NYC Residents Warned About Illegal Rat Poison

New York City health officials on Thursday warned residents not to use the illegal rat poison Tres Pasitos, which has poisoned a number of people.

So far this year, 15 people, including three children, have been poisoned. Most of the cases occurred in Washington Heights in Manhattan. In 2005, there were five cases of poisoning linked to Tres Pasitos, which can easily be mistaken for food because it's made of small brown grains.

The highly toxic rat poison is made in the Dominican Republic and Mexico and sold illegally in New York City. It's sold in unlabeled containers or clear plastic bags.

Tres Pasitos (Three Little Steps) is often made with the chemical aldicarb, a potent pesticide that is not approved for use in the United States because of its potentially toxic effects on people and pets.


Low Folic Acid Intake Linked to Colorectal Cancer in Mice

People who don't get enough folic acid in their diet may be at increased risk for colorectal cancer, a Canadian study of mice suggests.

The one-year study of 137 mice found that those fed a diet deficient in folic acid -- a B vitamin that's also called folate -- were more likely to develop colorectal cancer than mice fed a balanced diet that included adequate amounts of folate, the Canadian Press reported.

About 25 percent of the mice fed the low-folate diet developed intestinal tumors.

The study authors suggested there's a link between a lack of folic acid and DNA damage, which can lead to cancer. The study was published Wednesday in the journal Cancer Research.

The recommended daily amount of folate is 400 micrograms a day. Folate is found in leafy, green vegetables; citrus fruits; and in multivitamins.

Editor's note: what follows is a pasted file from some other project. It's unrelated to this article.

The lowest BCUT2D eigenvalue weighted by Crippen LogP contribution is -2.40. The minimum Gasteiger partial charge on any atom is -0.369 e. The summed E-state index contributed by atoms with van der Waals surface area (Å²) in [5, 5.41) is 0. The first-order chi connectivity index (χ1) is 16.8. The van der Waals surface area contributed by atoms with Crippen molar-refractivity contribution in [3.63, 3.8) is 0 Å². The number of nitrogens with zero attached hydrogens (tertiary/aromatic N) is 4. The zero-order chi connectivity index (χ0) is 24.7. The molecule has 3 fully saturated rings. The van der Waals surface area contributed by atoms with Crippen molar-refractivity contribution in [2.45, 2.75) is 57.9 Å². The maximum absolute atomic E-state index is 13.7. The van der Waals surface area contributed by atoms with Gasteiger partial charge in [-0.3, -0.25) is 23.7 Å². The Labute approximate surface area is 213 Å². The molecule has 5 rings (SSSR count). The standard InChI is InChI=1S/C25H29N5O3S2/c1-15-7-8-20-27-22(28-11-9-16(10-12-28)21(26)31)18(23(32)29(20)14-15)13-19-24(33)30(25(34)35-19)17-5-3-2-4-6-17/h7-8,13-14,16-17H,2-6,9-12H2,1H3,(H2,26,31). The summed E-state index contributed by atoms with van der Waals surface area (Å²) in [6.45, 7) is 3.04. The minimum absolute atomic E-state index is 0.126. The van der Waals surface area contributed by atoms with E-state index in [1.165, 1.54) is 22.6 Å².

Medicare Payments to Doctors Cut by 5 Percent for 2007

There will be a 5 percent cut next year in reimbursement rates for doctors who treat Medicare patients, the U.S. Centers for Medicare and Medicaid Services said Wednesday.

The 5 percent figure is an average for the 7,000 services that doctors are paid for, the Associated Press reported. Payments for some services will be reduced more than 5 percent while payments for other services will be increased.

For example, doctors will get an increase in pay for counseling Medicare patients on how to improve their health.

Doctors were not happy about the announcement and warned that lower rates could mean that fewer doctors would be willing to treat Medicare patients, the AP reported.

Federal officials also said hospitals will get a 3 percent increase next year in reimbursement rates for outpatient care, and home-health agencies will get a 3.3 percent increase.


Lawsuits Allege Birth-Control Patch Caused Health Problems

Two lawsuits filed in the United States Wednesday allege that the popular birth-control patch Ortho Evra caused serious illnesses and at least one death.

The skin patch is one of the fastest-growing types of contraception in the United States.

One lawsuit charges that 43 women experienced blood clots and other health problems after using the patch, the Associated Press reported. A second lawsuit alleges that a 25-year-old Maryland woman died of blood clots in her legs and lungs after she began using the patch.

The plaintiffs are seeking unspecified monetary damages.

The lawsuits were filed in San Francisco Superior Court. The defendants named in the lawsuits are: patch maker Ortho-McNeil Pharmaceutical Co., a subsidiary of Johnson & Johnson; and distributor McKesson Corp. of San Francisco, the AP reported.

Ortho Evra was approved in 2001 by the U.S. Food and Drug Administration. The patch delivers the hormones estrogen and progestin through the skin directly into the bloodstream.